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Articles by P Hamet
Total Records ( 2 ) for P Hamet
  Z Pausova , C Syme , M Abrahamowicz , Y Xiao , G. T Leonard , M Perron , L Richer , S Veillette , G. D Smith , O Seda , J Tremblay , P Hamet , D Gaudet and T. Paus

Background— FTO is the first gene established as contributing to common forms of obesity. The gene is highly expressed in the hypothalamus and is thought to mediate this effect through its influence on energy homeostasis. The hypothalamus, however, also regulates blood pressure (BP). Therefore, we investigated whether the FTO-risk variant is associated not only with increased adiposity but also with elevated BP and whether the latter may be mediated, in part, by increased sympathetic modulation of vasomotor tone.

Methods and Results— The primary study was carried out in 485 adolescents recruited from a French Canadian founder population who underwent detailed body-composition and cardiovascular phenotyping. Body fat was examined with MRI, bioimpedance, and anthropometry. BP was recorded beat to beat at rest and during physical and mental challenges. Sympathetic modulation of vasomotor tone was assessed with power spectral analysis of BP. We found that individuals with the FTO-risk genotype compared with those without it demonstrate greater adiposity, including the amount of intra-abdominal fat (by 38%). They also showed higher systolic BP throughout the entire protocol, with a maximum difference during a mental stress (6.4 [1.5 to 11.3] mm Hg). The difference in BP was accompanied by elevated index of sympathetic modulation of vasomotor tone. A replication in an independent sample of adults from the same founder population confirmed the association between FTO and BP.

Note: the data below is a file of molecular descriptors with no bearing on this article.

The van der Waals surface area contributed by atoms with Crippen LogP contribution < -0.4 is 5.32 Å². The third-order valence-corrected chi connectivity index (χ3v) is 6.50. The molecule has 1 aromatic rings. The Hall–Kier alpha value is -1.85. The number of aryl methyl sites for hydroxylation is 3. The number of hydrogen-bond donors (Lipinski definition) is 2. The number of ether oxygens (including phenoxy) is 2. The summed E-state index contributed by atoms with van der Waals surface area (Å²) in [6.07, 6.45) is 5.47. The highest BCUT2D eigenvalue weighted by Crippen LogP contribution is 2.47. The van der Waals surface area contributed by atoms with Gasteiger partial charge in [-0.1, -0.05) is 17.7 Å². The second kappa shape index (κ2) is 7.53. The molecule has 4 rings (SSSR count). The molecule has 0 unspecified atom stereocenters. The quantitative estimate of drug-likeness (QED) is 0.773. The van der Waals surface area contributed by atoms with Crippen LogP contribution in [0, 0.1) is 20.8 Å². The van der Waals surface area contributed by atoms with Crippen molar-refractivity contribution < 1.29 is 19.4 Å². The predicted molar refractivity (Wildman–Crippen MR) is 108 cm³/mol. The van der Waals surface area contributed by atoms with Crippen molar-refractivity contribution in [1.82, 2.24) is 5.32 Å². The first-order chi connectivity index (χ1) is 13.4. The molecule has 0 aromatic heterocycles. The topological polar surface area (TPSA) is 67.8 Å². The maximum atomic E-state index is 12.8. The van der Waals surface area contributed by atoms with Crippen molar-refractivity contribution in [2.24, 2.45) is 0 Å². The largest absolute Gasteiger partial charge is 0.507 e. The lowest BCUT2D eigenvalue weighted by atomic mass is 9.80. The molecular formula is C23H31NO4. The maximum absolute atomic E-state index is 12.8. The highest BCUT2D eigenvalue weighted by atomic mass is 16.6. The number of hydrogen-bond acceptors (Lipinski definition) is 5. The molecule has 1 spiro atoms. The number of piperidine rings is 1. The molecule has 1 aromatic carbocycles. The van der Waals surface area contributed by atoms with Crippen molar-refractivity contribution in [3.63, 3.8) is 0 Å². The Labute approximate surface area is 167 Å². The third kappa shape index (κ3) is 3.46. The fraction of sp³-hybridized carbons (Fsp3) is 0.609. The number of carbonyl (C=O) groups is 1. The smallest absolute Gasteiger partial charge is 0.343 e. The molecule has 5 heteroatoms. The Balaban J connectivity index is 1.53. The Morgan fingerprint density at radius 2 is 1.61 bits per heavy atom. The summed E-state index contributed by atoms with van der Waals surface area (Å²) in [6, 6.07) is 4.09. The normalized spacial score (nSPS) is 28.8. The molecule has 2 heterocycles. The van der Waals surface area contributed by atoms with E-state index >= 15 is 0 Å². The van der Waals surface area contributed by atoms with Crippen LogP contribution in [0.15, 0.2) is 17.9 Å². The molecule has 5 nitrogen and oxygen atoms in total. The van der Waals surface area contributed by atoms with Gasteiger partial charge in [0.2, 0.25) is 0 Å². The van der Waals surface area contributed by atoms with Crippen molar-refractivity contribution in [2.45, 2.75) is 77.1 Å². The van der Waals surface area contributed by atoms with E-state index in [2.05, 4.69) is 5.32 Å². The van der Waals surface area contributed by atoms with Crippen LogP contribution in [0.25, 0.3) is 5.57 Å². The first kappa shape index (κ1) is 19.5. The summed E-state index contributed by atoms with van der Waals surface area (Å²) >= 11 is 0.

Conclusions— These results suggest that, in a French Canadian founder population, FTO may increase not only risk for obesity, as demonstrated in other populations, but also for hypertension. The latter may be related, at least in part, to the regulation of sympathetic vasomotor tone.

  S Rinfret , M. T Lussier , A Peirce , F Duhamel , S Cossette , L Lalonde , C Tremblay , M. C Guertin , J LeLorier , J Turgeon , P Hamet and for the LOYAL Study Investigators

Background— Hypertension is a leading mortality risk factor yet inadequately controlled in most affected subjects. Effective programs to address this problem are lacking. We hypothesized that an information technology–supported management program could help improve blood pressure (BP) control.

Methods and Results— This randomized controlled trial included 223 primary care hypertensive subjects with mean 24-hour BP >130/80 and daytime BP >135/85 mm Hg measured with ambulatory monitoring (ABPM). Intervention subjects received a BP monitor and access to an information technology–supported adherence and BP monitoring system providing nurses, pharmacists, and physicians with monthly reports. Control subjects received usual care. The mean (±SD) follow-up was 348 (±78) and 349 (±84) days in the intervention and control group, respectively. The primary end point of the change in the mean 24-hour ambulatory BP was consistently greater in intervention subjects for both systolic (–11.9 versus –7.1 mm Hg; P<0.001) and diastolic BP (–6.6 versus –4.5 mm Hg; P=0.007). The proportion of subjects that achieved Canadian Guideline target BP (46.0% versus 28.6%) was also greater in the intervention group (P=0.006). We observed similar BP declines for ABPM and self-recorded home BP suggesting the latter could be an alternative for confirming BP control. The intervention was associated with more physician-driven antihypertensive dose adjustments or changes in agents (P=0.03), more antihypertensive classes at study end (P=0.007), and a trend toward improved adherence measured by prescription refills (P=0.07).

Conclusions— This multidisciplinary information technology–supported program that provided feedback to patients and healthcare providers significantly improved blood pressure levels in a primary care setting.

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